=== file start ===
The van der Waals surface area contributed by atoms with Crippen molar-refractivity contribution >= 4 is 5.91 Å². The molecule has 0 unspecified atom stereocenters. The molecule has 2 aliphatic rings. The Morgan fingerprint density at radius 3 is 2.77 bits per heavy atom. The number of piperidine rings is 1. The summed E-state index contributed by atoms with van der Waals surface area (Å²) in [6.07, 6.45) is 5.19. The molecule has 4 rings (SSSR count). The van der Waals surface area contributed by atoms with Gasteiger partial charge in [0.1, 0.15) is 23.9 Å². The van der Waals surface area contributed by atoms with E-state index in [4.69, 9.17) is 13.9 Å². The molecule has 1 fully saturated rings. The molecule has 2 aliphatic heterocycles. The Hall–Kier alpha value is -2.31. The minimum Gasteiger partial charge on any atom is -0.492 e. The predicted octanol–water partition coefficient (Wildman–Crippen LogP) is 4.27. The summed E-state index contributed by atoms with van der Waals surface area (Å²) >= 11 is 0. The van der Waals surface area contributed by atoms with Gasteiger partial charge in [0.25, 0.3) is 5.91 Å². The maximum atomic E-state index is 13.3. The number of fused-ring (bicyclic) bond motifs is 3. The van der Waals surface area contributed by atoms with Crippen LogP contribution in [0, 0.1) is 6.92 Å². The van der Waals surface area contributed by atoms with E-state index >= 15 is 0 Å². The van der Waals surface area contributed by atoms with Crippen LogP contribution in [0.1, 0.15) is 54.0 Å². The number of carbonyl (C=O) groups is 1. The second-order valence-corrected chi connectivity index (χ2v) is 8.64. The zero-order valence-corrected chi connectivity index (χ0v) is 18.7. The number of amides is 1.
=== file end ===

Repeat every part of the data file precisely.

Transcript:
The van der Waals surface area contributed by atoms with Crippen molar-refractivity contribution >= 4 is 5.91 Å². The molecule has 0 unspecified atom stereocenters. The molecule has 2 aliphatic rings. The Morgan fingerprint density at radius 3 is 2.77 bits per heavy atom. The number of piperidine rings is 1. The summed E-state index contributed by atoms with van der Waals surface area (Å²) in [6.07, 6.45) is 5.19. The molecule has 4 rings (SSSR count). The van der Waals surface area contributed by atoms with Gasteiger partial charge in [0.1, 0.15) is 23.9 Å². The van der Waals surface area contributed by atoms with E-state index in [4.69, 9.17) is 13.9 Å². The molecule has 1 fully saturated rings. The molecule has 2 aliphatic heterocycles. The Hall–Kier alpha value is -2.31. The minimum Gasteiger partial charge on any atom is -0.492 e. The predicted octanol–water partition coefficient (Wildman–Crippen LogP) is 4.27. The summed E-state index contributed by atoms with van der Waals surface area (Å²) >= 11 is 0. The van der Waals surface area contributed by atoms with Gasteiger partial charge in [0.25, 0.3) is 5.91 Å². The maximum atomic E-state index is 13.3. The number of fused-ring (bicyclic) bond motifs is 3. The van der Waals surface area contributed by atoms with Crippen LogP contribution in [0, 0.1) is 6.92 Å². The van der Waals surface area contributed by atoms with E-state index >= 15 is 0 Å². The van der Waals surface area contributed by atoms with Crippen LogP contribution in [0.1, 0.15) is 54.0 Å². The number of carbonyl (C=O) groups is 1. The second-order valence-corrected chi connectivity index (χ2v) is 8.64. The zero-order valence-corrected chi connectivity index (χ0v) is 18.7. The number of amides is 1.